Sprint Nextel Aims To Stay in Concert With Technology

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By Arshad Mohammed
Washington Post Staff Writer
Wednesday, December 7, 2005

Coming soon to a very small screen near you -- Bon Jovi live in concert.

Sprint Nextel Corp. yesterday said it will broadcast video of Bon Jovi's Dec. 17 MCI Center concert free of charge to its mobile phone customers who have video/data service.

For the Reston-based company, the concert is a way to try to generate interest in the television programming -- including sports, news, weather and entertainment -- it offers on its mobile phones.

For Bon Jovi, the New Jersey rock band whose first big hit was the 1986 song "Livin' on a Prayer," it's extra exposure during the Christmas shopping season.

And for Sprint Nextel customers, it is a way to watch a full-length concert anywhere they have a wireless connection.

The unanswered question is whether rock fans will want to experience a performance through earphones and the smallest of screens.

"It's not a very compelling way to watch a concert, but then again it's impressive in what technology can deliver," said Ray Waddell, a Billboard magazine senior editor who covers touring. "I don't think it's ever going to replace the concertgoing experience."

Sprint Nextel spokeswoman Angela Read said this will be the first time a mobile phone company has done a full-length video broadcast of a rock concert in the United States. Parts of this summer's Live 8 African relief concerts were broadcast by several carriers.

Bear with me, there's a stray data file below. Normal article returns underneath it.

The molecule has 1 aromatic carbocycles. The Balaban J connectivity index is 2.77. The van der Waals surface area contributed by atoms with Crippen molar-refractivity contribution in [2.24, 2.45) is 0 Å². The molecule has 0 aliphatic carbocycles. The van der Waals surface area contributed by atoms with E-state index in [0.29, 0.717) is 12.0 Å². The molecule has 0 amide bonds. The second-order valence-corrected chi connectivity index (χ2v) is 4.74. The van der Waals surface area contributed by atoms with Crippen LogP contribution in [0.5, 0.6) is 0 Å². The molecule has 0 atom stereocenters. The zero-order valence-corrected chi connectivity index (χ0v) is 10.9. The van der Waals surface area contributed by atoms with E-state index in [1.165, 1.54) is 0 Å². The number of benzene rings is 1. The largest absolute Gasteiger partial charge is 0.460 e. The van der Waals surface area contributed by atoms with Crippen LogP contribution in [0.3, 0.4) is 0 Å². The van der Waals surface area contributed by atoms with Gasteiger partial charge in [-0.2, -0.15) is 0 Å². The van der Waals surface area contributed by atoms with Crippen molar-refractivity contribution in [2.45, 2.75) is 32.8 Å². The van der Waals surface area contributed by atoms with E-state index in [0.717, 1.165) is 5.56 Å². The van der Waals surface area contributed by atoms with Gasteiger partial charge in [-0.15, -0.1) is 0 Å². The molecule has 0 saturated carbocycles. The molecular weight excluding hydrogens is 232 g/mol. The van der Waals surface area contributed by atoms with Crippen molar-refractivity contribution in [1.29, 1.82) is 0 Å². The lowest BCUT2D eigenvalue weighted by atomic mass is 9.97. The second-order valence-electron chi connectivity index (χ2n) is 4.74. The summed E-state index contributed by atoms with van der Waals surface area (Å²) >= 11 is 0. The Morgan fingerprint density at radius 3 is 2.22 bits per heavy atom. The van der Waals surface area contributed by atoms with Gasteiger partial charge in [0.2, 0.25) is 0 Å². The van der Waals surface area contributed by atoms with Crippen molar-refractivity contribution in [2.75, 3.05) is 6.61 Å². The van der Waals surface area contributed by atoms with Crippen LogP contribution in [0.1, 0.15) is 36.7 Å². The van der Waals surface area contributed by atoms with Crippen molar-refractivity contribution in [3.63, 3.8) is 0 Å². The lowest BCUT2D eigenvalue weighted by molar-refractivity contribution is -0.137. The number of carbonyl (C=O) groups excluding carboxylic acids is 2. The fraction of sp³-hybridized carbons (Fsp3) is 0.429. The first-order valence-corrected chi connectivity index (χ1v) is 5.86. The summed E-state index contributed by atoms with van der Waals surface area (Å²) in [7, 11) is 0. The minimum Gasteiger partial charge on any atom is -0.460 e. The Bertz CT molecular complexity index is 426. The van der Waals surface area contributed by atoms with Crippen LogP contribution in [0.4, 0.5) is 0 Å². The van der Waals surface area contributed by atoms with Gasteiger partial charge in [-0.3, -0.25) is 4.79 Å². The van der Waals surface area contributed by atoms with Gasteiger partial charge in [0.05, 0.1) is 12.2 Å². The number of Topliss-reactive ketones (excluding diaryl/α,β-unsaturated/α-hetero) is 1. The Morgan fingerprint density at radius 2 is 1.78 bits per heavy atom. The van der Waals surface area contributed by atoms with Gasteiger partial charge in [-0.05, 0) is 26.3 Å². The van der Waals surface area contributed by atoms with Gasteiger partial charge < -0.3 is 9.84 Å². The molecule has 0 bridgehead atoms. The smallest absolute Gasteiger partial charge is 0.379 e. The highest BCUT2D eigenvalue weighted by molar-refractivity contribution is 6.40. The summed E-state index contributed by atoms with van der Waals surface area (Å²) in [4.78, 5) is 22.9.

The company declined to say what it is paying Bon Jovi for the rights to the broadcast but noted that it is sponsoring the band's "Have a Nice Day" U.S. tour.

Read said Sprint Nextel customers must have a Sprint Vision or Power Vision data contract -- which start at $15 per month beyond regular voice service -- to watch the concert. Otherwise, they will pay heavy usage charges.

Regular customers who do not have phones with video will not be able to listen to the concert.

Paul Korzilius, the band's manager, said people would see a magnified image on their phones and hear an audio feed specially mixed for earphones.

Asked if Bon Jovi fans would really want to experience the band this way, he said: "If you're standing outside the building and you can't get in, it's not as good as being in, and if you can't be in, can you be on the phone? . . . It's another way to consume the band."

The performance starts at 8:30 p.m. on Dec. 17 at the MCI Center. As of yesterday, tickets were available via Ticketmaster but for only scattered single seats or seats with a limited view.


© 2005 The Washington Post Company

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